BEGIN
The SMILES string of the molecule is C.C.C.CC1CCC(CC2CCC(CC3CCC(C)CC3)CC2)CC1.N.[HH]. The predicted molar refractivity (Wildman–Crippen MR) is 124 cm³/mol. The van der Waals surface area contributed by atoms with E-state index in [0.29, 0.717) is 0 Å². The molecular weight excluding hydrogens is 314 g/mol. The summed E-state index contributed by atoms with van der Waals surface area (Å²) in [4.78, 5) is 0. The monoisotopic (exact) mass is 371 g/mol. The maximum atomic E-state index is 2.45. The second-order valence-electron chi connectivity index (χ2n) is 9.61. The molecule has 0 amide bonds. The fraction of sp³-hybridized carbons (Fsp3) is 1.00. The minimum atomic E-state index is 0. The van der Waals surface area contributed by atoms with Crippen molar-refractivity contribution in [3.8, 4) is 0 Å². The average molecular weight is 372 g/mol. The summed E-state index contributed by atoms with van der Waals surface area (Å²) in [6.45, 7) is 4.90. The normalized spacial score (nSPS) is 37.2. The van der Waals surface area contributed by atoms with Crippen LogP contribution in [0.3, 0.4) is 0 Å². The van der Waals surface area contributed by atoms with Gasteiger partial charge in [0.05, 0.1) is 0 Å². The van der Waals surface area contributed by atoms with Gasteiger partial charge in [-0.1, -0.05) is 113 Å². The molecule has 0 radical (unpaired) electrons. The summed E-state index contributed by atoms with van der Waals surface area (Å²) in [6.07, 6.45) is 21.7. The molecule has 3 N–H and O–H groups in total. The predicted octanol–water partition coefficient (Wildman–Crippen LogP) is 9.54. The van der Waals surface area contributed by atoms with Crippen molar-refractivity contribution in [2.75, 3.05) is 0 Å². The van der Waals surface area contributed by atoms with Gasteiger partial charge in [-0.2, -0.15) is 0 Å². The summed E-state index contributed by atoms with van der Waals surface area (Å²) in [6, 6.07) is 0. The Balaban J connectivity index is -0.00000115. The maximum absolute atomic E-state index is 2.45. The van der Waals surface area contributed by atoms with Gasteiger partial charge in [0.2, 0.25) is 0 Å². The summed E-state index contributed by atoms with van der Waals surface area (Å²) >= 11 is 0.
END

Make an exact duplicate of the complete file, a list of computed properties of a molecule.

The SMILES string of the molecule is C.C.C.CC1CCC(CC2CCC(CC3CCC(C)CC3)CC2)CC1.N.[HH]. The predicted molar refractivity (Wildman–Crippen MR) is 124 cm³/mol. The van der Waals surface area contributed by atoms with E-state index in [0.29, 0.717) is 0 Å². The molecular weight excluding hydrogens is 314 g/mol. The summed E-state index contributed by atoms with van der Waals surface area (Å²) in [4.78, 5) is 0. The monoisotopic (exact) mass is 371 g/mol. The maximum atomic E-state index is 2.45. The second-order valence-electron chi connectivity index (χ2n) is 9.61. The molecule has 0 amide bonds. The fraction of sp³-hybridized carbons (Fsp3) is 1.00. The minimum atomic E-state index is 0. The van der Waals surface area contributed by atoms with Crippen molar-refractivity contribution in [3.8, 4) is 0 Å². The average molecular weight is 372 g/mol. The summed E-state index contributed by atoms with van der Waals surface area (Å²) in [6.45, 7) is 4.90. The normalized spacial score (nSPS) is 37.2. The van der Waals surface area contributed by atoms with Crippen LogP contribution in [0.3, 0.4) is 0 Å². The van der Waals surface area contributed by atoms with Gasteiger partial charge in [0.05, 0.1) is 0 Å². The van der Waals surface area contributed by atoms with Gasteiger partial charge in [-0.1, -0.05) is 113 Å². The molecule has 0 radical (unpaired) electrons. The summed E-state index contributed by atoms with van der Waals surface area (Å²) in [6.07, 6.45) is 21.7. The molecule has 3 N–H and O–H groups in total. The predicted octanol–water partition coefficient (Wildman–Crippen LogP) is 9.54. The van der Waals surface area contributed by atoms with Crippen molar-refractivity contribution in [2.75, 3.05) is 0 Å². The van der Waals surface area contributed by atoms with Gasteiger partial charge in [-0.2, -0.15) is 0 Å². The summed E-state index contributed by atoms with van der Waals surface area (Å²) in [6, 6.07) is 0. The Balaban J connectivity index is -0.00000115. The maximum absolute atomic E-state index is 2.45. The van der Waals surface area contributed by atoms with Gasteiger partial charge in [0.2, 0.25) is 0 Å². The summed E-state index contributed by atoms with van der Waals surface area (Å²) >= 11 is 0.